FMAS 2021 is a one-day workshop that brings together researchers working on a range of techniques for the formal verification of autonomous systems, to present recent work in the area, discuss key challenges, and stimulate collaboration between autonomous systems and formal methods researchers.
FMAS 2021 will be an online event, with the possibility of being a hybrid event if COVID-19 restrictions allow. The decision between hybrid and purely online will be made on the author notification date (see Important Dates).
Autonomous Systems present unique challenges for formal methods. They are often embodied in robotic systems that can interact with the real world, and they make independent decisions. Amongst other categories, they can be viewed as safety-critical, cyber-physical, hybrid, and real-time systems.
Key challenges for applying formal methods to autonomous systems include:
- the system’s dynamic deployment environment;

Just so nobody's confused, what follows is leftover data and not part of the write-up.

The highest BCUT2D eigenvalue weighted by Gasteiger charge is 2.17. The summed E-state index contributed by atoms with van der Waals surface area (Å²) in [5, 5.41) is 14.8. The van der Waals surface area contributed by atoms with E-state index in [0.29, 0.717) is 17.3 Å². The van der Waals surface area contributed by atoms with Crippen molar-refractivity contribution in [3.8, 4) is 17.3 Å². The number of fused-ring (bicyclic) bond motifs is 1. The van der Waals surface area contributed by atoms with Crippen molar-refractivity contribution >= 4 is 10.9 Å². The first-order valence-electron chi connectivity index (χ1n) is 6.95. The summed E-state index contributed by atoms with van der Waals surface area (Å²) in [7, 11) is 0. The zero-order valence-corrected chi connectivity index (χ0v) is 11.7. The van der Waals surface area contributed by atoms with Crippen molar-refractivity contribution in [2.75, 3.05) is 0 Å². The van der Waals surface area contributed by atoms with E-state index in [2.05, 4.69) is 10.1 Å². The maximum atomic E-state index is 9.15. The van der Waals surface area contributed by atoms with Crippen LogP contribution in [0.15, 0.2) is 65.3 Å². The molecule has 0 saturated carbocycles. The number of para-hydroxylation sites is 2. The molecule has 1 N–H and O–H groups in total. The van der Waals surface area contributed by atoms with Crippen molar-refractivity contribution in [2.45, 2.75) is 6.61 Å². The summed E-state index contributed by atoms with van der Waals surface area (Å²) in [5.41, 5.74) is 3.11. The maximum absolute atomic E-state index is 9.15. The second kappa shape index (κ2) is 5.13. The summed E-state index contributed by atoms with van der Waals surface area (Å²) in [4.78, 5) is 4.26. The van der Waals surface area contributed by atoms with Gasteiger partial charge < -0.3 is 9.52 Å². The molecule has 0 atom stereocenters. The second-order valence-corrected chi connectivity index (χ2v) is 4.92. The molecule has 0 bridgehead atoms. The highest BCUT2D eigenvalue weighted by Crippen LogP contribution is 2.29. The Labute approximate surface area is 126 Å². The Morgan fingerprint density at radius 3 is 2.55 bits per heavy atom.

- verifying the system’s decision making capabilities – including planning, ethical, and reconfiguration choices; and
- using formal methods results as evidence given to certification or regulatory organisations.
FMAS welcomes submissions that use formal methods to specify, model, or verify autonomous systems; in whole or in part. We are especially interested in work using Integrated Formal Methods, where multiple (formal or non-formal) methods are combined.
Autonomous systems are often embedded in robotic or cyber-physical systems, and they share many features (and verification challenges) with automated systems. FMAS welcomes submissions with applications to:
- automated systems,
- semi-autonomous systems,
- fully-autonomous systems, or
- systems that have the potential to be autonomous in the future.
Topics of interest include (but are not limited to):
- Novel or Integrated Formal Methods that are suited to Autonomous or Automated Systems,
- Runtime Verification or other formal approaches to deal with the reality gap (the gap between models/simulations and the real world),